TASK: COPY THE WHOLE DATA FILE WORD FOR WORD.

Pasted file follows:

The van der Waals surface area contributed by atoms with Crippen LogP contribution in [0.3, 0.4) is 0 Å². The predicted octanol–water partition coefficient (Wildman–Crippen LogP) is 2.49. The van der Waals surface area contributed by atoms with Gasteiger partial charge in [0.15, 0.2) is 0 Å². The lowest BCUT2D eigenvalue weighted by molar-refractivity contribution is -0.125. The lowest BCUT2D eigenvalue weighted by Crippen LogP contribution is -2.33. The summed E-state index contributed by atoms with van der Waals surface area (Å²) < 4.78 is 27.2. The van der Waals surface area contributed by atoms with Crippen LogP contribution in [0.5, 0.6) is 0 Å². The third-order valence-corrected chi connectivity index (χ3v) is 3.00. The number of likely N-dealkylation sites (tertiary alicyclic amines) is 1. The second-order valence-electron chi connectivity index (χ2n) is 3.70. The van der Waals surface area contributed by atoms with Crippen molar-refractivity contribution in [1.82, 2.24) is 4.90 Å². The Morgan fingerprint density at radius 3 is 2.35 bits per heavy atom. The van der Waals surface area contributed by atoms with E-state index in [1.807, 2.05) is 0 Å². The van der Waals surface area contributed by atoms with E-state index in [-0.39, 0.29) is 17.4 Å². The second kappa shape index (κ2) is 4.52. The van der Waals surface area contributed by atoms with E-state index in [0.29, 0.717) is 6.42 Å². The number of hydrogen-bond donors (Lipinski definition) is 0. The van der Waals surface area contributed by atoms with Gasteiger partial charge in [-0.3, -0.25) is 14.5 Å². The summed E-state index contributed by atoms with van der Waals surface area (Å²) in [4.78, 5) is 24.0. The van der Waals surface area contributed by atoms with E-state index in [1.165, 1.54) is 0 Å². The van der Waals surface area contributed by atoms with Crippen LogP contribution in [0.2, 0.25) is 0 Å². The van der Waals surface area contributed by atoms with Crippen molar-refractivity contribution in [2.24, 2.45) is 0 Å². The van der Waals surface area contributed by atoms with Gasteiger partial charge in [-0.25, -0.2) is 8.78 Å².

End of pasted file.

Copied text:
The van der Waals surface area contributed by atoms with Crippen LogP contribution in [0.3, 0.4) is 0 Å². The predicted octanol–water partition coefficient (Wildman–Crippen LogP) is 2.49. The van der Waals surface area contributed by atoms with Gasteiger partial charge in [0.15, 0.2) is 0 Å². The lowest BCUT2D eigenvalue weighted by molar-refractivity contribution is -0.125. The lowest BCUT2D eigenvalue weighted by Crippen LogP contribution is -2.33. The summed E-state index contributed by atoms with van der Waals surface area (Å²) < 4.78 is 27.2. The van der Waals surface area contributed by atoms with Crippen LogP contribution in [0.5, 0.6) is 0 Å². The third-order valence-corrected chi connectivity index (χ3v) is 3.00. The number of likely N-dealkylation sites (tertiary alicyclic amines) is 1. The second-order valence-electron chi connectivity index (χ2n) is 3.70. The van der Waals surface area contributed by atoms with Crippen molar-refractivity contribution in [1.82, 2.24) is 4.90 Å². The Morgan fingerprint density at radius 3 is 2.35 bits per heavy atom. The van der Waals surface area contributed by atoms with E-state index in [1.807, 2.05) is 0 Å². The van der Waals surface area contributed by atoms with E-state index in [-0.39, 0.29) is 17.4 Å². The second kappa shape index (κ2) is 4.52. The van der Waals surface area contributed by atoms with E-state index in [0.29, 0.717) is 6.42 Å². The number of hydrogen-bond donors (Lipinski definition) is 0. The van der Waals surface area contributed by atoms with Gasteiger partial charge in [-0.3, -0.25) is 14.5 Å². The summed E-state index contributed by atoms with van der Waals surface area (Å²) in [4.78, 5) is 24.0. The van der Waals surface area contributed by atoms with E-state index in [1.165, 1.54) is 0 Å². The van der Waals surface area contributed by atoms with Crippen LogP contribution in [0.2, 0.25) is 0 Å². The van der Waals surface area contributed by atoms with Crippen molar-refractivity contribution in [2.24, 2.45) is 0 Å². The van der Waals surface area contributed by atoms with Gasteiger partial charge in [-0.25, -0.2) is 8.78 Å².